Now, when I think of those earlier reading experiences, I notice the differences in my younger son’s reading habits. He has never touched the mouse, has never shown any interest in it. But every time we get to the last page of the book, with its picture of a bedroom at rest, he points to the drawing of the little dollhouse lit up from within with yellow light and says, oddly, “Octopus.” It’s not a drawing of an octopus, it’s a house. But he is obsessed with shadows in his room, and often calls them “little octopuses,” so here, in the baby bunny’s room in a children’s book from 1947, is a shadowy octopus. In his reading, guided by me but not entirely shaped by me, the octopus is an integral part of Margaret Wise Brown’s book.
Rafael’s essay lands on two distinct emotions, both of which are connected to self-help literature and the sentimental tradition. In both White Fragility and Uncle Tom’s Cabin, guilt and sympathy work to draw white readers in to consider the plight of people unlike them. But, as Rafael argues, both books present an aesthetic solution to a political problem. If one could simply feel right, Rafael suggests these books say, one would implicitly solve or have solved the problems of racism, of slavery. A first question might be something like: Do these books actually change how people feel? Rafael suggests no; instead, they do something like draw readers’ attention to their own sympathetic suffering, stoking the feeling of superiority or white allegiance that remains underneath the surface-level disavowal or self-critical distancing. But another question needs to be: Can we ever predict how a given book will change an individual person’s feelings? Do two people ever read a book in the same way? Where is my octopus, and where is your mouse?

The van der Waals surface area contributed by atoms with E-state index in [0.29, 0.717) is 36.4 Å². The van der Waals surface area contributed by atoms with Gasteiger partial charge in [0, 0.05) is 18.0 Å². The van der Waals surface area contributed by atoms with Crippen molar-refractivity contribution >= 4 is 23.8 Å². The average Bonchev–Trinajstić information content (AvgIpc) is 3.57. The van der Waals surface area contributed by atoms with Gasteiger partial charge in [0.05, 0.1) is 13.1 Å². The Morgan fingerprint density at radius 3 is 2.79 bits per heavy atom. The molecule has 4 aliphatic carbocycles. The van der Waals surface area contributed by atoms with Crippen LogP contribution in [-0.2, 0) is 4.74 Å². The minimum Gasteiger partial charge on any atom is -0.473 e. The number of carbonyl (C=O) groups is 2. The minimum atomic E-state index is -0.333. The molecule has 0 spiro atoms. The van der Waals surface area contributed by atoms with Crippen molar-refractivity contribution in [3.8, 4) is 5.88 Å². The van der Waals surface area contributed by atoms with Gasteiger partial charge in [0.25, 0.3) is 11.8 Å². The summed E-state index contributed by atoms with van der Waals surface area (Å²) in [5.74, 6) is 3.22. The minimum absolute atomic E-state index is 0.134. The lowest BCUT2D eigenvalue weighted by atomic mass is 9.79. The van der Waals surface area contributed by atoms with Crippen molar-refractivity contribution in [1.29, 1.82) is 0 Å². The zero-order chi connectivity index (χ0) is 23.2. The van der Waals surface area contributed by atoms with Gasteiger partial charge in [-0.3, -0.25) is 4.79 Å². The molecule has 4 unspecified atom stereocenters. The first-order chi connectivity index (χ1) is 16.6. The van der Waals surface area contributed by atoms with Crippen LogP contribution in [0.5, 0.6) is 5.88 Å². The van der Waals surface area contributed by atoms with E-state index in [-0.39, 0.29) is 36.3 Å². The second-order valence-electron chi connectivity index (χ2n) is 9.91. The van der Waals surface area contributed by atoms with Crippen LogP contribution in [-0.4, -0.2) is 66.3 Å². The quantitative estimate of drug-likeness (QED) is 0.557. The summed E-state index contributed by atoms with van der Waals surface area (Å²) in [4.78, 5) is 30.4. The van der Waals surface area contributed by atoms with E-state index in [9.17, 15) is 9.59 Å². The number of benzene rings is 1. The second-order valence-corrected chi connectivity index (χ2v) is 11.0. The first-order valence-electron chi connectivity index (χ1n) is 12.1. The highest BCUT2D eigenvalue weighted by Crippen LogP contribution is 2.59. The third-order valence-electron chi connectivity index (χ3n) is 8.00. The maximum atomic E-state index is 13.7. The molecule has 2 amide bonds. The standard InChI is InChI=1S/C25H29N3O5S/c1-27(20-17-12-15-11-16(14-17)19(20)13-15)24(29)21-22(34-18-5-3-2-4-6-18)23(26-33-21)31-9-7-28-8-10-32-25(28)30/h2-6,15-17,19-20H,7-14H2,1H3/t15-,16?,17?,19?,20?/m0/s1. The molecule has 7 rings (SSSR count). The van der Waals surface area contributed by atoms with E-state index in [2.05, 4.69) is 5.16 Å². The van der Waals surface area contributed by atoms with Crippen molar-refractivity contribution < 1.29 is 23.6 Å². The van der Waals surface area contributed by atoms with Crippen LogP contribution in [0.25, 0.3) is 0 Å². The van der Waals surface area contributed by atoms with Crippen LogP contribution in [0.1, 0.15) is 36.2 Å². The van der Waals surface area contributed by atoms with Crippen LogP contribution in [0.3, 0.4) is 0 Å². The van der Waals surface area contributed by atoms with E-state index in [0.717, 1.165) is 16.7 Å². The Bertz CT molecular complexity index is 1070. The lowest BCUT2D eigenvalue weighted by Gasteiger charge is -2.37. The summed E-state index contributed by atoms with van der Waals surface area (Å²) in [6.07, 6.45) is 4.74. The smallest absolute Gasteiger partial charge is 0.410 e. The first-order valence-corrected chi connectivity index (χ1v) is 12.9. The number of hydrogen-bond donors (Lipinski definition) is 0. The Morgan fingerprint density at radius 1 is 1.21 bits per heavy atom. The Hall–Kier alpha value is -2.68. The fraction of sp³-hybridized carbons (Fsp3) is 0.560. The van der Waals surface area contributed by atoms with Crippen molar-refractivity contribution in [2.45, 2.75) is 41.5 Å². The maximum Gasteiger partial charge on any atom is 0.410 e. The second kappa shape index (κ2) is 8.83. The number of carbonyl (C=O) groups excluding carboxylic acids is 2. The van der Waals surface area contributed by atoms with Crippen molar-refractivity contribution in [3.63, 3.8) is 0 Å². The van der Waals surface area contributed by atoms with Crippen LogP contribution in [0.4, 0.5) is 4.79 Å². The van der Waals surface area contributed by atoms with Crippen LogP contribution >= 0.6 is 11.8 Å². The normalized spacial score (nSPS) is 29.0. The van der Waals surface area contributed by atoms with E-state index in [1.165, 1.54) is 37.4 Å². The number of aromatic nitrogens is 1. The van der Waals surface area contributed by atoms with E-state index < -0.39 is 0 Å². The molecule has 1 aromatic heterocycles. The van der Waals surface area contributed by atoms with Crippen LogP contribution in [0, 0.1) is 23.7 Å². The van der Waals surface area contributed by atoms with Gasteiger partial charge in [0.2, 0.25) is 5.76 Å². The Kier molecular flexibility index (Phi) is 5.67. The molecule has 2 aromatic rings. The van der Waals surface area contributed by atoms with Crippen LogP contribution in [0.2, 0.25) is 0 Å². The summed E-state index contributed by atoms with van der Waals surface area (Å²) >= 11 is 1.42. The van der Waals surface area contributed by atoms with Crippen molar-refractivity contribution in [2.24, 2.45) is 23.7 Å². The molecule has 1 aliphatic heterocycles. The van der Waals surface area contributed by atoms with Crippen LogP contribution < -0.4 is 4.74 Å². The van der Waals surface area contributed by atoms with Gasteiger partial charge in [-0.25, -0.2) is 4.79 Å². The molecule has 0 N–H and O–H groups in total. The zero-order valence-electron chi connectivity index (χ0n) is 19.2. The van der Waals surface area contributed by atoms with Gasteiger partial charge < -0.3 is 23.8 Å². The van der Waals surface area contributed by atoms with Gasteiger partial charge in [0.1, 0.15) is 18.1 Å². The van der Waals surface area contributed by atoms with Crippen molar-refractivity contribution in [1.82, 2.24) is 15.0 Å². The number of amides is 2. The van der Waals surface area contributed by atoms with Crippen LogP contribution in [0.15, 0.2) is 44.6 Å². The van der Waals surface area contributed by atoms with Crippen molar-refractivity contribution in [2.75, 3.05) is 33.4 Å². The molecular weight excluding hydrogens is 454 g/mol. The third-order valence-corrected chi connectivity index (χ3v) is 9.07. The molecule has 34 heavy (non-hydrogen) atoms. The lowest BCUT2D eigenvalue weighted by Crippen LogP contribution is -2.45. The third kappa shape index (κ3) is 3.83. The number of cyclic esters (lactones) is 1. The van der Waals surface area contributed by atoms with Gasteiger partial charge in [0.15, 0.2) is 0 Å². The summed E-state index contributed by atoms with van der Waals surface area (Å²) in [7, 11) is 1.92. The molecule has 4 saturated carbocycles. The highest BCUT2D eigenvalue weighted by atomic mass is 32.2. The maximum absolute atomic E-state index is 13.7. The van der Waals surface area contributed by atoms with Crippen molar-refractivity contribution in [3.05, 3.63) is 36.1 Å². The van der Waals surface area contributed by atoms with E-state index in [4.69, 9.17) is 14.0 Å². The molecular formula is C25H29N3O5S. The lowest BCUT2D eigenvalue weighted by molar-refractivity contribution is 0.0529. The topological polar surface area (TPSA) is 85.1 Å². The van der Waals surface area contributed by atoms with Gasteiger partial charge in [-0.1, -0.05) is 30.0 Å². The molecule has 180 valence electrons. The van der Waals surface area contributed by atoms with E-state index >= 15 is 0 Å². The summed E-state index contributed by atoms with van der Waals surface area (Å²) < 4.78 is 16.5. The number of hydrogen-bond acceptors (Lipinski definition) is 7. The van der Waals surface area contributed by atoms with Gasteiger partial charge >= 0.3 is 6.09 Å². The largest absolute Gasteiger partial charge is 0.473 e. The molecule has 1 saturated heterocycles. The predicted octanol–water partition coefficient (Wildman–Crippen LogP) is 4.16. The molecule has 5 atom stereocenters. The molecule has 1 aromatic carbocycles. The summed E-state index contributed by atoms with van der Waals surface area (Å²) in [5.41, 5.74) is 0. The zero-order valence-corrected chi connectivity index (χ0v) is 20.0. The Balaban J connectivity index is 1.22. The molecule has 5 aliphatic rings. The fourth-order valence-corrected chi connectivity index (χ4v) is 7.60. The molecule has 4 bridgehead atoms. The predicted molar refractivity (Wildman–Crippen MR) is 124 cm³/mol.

Again, the shape of this question is clearest when we think of children reading. At the end of his essay, Rafael reminds us of the enslaved child Topsy’s plotline in Uncle Tom’s Cabin: “It is only through coming to know Topsy, the little Black girl mistreated all her life, that Ophelia transforms. Reading converted Ophelia to the cause; love for a concrete person converted her.” But Topsy’s story is stranger than this gloss makes it out to be, for as soon as she enters Miss Ophelia’s household, she begins learning to read, too:
The child was quick enough. She learned her letters as if by magic, and was very soon able to read plain reading; but the sewing was a more difficult matter. The creature was as lithe as a cat, and as active as a monkey, and the confinement of sewing was her abomination; so she broke her needles, threw them slyly out of the window, or down in chinks of the walls; she tangled, broke, and dirtied her thread, or, with a sly movement, would throw a spool away altogether.